Real estate investments: why invest in properties in Milan?
Milan has been an international hotspot for a long time, drawing in both fashionistas and financiers. Now the town is also starting to attract looks from foreign investors.
Milan is Italy’s commercial and economic center and a fashion and design center, so it makes sense that the country’s stronghold will bounce back first. Some businesses look to Milan as a new homebase as Brexit is approaching, and the favorable taxation policies in the country have also helped draw back buyers.
Real estate marketplace in Milan
Demand for Milan real estate greatly increased in 2016 and it can be seen particularly in the city center and the most important areas. There are those close to universities between the most diverse areas, such as Navigli e Porta Romana, and high commercial value areas where you can make good investments.
There is always the two-room between more housing requests in Milan, a choice that has proved profitable in our operations and now even the biggest cuts are starting to be quite sought-after by buyers. Positive signals are also provided on the market leases, particularly if you want to invest by buying a house in order to put it into income: rents are rising, especially in their own way to the flats.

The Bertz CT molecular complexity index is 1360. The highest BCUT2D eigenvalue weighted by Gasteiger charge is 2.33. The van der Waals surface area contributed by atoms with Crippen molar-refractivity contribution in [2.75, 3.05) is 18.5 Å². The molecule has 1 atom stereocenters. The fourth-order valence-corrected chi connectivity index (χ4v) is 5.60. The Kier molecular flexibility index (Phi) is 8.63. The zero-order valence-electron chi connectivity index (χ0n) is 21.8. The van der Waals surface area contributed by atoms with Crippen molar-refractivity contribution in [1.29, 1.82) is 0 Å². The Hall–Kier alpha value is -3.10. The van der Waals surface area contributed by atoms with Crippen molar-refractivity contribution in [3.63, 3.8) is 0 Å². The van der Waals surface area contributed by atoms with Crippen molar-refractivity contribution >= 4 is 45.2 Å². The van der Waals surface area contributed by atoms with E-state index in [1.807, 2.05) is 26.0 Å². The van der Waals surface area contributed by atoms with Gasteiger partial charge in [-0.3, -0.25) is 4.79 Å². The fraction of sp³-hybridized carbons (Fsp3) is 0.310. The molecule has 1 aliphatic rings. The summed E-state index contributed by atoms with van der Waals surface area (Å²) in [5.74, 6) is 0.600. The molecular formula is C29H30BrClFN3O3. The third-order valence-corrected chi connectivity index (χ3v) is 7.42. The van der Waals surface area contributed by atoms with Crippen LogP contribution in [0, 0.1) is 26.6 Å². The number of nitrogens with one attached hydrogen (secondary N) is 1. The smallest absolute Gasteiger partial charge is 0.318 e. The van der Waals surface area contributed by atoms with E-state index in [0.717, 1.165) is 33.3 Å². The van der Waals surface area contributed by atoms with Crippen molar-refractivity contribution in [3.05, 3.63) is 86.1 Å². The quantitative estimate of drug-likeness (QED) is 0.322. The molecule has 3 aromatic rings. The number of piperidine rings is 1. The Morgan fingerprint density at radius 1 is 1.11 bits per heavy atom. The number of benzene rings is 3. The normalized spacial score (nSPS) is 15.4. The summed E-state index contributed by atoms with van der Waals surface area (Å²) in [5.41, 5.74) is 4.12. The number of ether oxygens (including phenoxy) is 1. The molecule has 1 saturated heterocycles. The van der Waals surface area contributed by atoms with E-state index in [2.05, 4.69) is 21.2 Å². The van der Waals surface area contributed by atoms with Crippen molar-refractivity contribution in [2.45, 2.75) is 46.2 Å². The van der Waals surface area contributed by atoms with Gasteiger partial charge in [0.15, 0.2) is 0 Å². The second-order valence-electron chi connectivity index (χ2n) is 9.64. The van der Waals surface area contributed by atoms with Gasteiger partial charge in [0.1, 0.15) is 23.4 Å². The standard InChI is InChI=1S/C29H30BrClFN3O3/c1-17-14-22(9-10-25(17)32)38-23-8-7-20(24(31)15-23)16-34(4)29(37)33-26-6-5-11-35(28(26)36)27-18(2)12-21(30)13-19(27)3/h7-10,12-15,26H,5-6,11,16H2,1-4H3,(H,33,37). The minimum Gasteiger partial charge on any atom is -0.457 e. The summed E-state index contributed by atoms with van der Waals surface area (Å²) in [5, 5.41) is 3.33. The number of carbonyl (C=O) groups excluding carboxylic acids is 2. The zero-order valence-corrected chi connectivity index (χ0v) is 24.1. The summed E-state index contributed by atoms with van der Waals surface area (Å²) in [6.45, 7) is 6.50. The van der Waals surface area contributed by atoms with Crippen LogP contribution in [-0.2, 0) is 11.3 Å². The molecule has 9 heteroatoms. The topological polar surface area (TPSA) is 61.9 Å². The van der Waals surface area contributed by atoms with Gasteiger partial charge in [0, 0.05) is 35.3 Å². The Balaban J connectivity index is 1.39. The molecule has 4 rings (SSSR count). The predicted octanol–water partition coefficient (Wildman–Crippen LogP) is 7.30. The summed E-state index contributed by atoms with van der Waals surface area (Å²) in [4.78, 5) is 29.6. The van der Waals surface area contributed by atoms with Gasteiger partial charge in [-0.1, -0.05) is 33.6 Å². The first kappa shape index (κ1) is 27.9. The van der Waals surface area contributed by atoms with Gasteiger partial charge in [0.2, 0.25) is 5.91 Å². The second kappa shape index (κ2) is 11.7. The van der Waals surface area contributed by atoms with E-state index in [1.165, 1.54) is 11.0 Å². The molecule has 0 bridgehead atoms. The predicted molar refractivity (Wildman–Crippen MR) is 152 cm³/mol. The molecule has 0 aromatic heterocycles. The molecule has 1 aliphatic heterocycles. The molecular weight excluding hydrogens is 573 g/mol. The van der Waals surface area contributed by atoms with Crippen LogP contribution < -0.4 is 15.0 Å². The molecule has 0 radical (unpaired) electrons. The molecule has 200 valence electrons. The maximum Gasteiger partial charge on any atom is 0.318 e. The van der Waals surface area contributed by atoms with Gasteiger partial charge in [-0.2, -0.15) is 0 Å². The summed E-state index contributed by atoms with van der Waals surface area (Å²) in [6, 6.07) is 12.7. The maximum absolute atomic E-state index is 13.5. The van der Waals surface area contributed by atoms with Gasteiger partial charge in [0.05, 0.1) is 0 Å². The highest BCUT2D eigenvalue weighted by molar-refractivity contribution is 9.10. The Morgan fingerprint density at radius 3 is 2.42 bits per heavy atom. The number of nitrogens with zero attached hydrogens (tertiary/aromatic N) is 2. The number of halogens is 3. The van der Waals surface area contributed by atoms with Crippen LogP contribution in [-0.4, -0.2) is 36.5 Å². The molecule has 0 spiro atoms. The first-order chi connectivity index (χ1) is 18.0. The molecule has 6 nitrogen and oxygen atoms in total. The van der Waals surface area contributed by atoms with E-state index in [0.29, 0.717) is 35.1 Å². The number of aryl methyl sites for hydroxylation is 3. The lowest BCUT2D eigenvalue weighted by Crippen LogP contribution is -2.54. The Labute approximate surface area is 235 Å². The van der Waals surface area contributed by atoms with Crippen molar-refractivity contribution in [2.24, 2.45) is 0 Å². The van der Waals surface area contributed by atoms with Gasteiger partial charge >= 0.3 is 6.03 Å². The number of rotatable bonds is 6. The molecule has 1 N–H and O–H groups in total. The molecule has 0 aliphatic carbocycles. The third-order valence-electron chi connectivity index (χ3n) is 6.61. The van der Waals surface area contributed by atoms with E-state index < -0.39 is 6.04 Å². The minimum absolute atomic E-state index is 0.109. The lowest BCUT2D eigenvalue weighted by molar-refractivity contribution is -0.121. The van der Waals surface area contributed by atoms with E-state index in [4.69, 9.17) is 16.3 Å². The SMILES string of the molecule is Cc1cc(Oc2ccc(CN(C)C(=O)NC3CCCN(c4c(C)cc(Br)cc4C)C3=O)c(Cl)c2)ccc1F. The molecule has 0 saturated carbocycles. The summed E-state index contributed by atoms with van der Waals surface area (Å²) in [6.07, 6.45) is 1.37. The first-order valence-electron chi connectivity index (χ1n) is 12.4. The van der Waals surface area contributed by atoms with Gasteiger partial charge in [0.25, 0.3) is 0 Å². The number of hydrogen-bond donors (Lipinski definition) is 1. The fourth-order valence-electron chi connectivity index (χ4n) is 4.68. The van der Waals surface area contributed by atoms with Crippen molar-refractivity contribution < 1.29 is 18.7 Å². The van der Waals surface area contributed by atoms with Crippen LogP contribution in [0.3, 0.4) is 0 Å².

Can foreigners buy property?
Technically, there are some limitations on who can and can’t buy property in Italy, but it’s generally seen as a country with no limitations.
That’s because you will need a valid residency permit, outside of EU nationals, if you want to buy in Italy. Unless you are living in a country with reciprocity, of course. For example, any American citizen can purchase property in Italy, since any Italian can purchase property in the US (read more).
You do want to make sure that it is properly registered if you submit money from your home country to make the purchase. This is to ensure that any proceeds arising from a potential resale will then be repatriated.
Is it a safe investment?
In some emerging countries, such as China and Brazil, as well as Australia, Canada, Norway and the UK, the International Money Fund (IMF) is warning about a housing bubble risk. This is due to their overpriced property markets, and their central banks’ low interest rates. This is not the case with Italy, which the IMF considers as a secure country for property investments.